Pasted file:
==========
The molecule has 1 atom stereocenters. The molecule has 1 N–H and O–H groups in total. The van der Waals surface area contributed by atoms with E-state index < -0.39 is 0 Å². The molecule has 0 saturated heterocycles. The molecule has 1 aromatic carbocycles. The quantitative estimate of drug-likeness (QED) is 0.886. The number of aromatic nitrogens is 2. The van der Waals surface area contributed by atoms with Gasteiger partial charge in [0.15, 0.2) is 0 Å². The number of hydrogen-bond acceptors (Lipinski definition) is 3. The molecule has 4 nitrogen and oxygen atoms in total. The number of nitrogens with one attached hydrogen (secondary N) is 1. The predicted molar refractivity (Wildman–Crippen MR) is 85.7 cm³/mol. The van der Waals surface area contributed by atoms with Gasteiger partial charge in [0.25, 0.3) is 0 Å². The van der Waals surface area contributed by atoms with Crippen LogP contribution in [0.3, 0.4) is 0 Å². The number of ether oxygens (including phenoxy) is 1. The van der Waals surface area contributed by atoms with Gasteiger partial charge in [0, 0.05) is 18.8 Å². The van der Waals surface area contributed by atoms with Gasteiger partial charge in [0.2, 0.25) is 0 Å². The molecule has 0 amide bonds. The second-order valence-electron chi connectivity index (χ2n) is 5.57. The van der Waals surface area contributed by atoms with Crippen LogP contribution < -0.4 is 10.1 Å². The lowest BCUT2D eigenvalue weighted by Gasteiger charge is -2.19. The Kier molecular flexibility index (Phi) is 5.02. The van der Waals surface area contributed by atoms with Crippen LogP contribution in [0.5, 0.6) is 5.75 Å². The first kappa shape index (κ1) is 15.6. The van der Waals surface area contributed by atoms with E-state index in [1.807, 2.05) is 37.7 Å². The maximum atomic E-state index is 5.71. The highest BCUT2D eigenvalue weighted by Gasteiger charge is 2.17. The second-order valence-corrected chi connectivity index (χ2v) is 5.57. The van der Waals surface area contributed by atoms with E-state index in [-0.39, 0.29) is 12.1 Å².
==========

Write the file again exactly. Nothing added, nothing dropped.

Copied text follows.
The molecule has 1 atom stereocenters. The molecule has 1 N–H and O–H groups in total. The van der Waals surface area contributed by atoms with E-state index < -0.39 is 0 Å². The molecule has 0 saturated heterocycles. The molecule has 1 aromatic carbocycles. The quantitative estimate of drug-likeness (QED) is 0.886. The number of aromatic nitrogens is 2. The van der Waals surface area contributed by atoms with Gasteiger partial charge in [0.15, 0.2) is 0 Å². The number of hydrogen-bond acceptors (Lipinski definition) is 3. The molecule has 4 nitrogen and oxygen atoms in total. The number of nitrogens with one attached hydrogen (secondary N) is 1. The predicted molar refractivity (Wildman–Crippen MR) is 85.7 cm³/mol. The van der Waals surface area contributed by atoms with Gasteiger partial charge in [0.25, 0.3) is 0 Å². The van der Waals surface area contributed by atoms with Crippen LogP contribution in [0.3, 0.4) is 0 Å². The number of ether oxygens (including phenoxy) is 1. The van der Waals surface area contributed by atoms with Gasteiger partial charge in [0, 0.05) is 18.8 Å². The van der Waals surface area contributed by atoms with Gasteiger partial charge in [0.2, 0.25) is 0 Å². The molecule has 0 amide bonds. The second-order valence-electron chi connectivity index (χ2n) is 5.57. The van der Waals surface area contributed by atoms with Crippen LogP contribution < -0.4 is 10.1 Å². The lowest BCUT2D eigenvalue weighted by Gasteiger charge is -2.19. The Kier molecular flexibility index (Phi) is 5.02. The van der Waals surface area contributed by atoms with Crippen LogP contribution in [0.5, 0.6) is 5.75 Å². The first kappa shape index (κ1) is 15.6. The van der Waals surface area contributed by atoms with E-state index in [1.807, 2.05) is 37.7 Å². The maximum atomic E-state index is 5.71. The highest BCUT2D eigenvalue weighted by Gasteiger charge is 2.17. The second-order valence-corrected chi connectivity index (χ2v) is 5.57. The van der Waals surface area contributed by atoms with E-state index in [-0.39, 0.29) is 12.1 Å².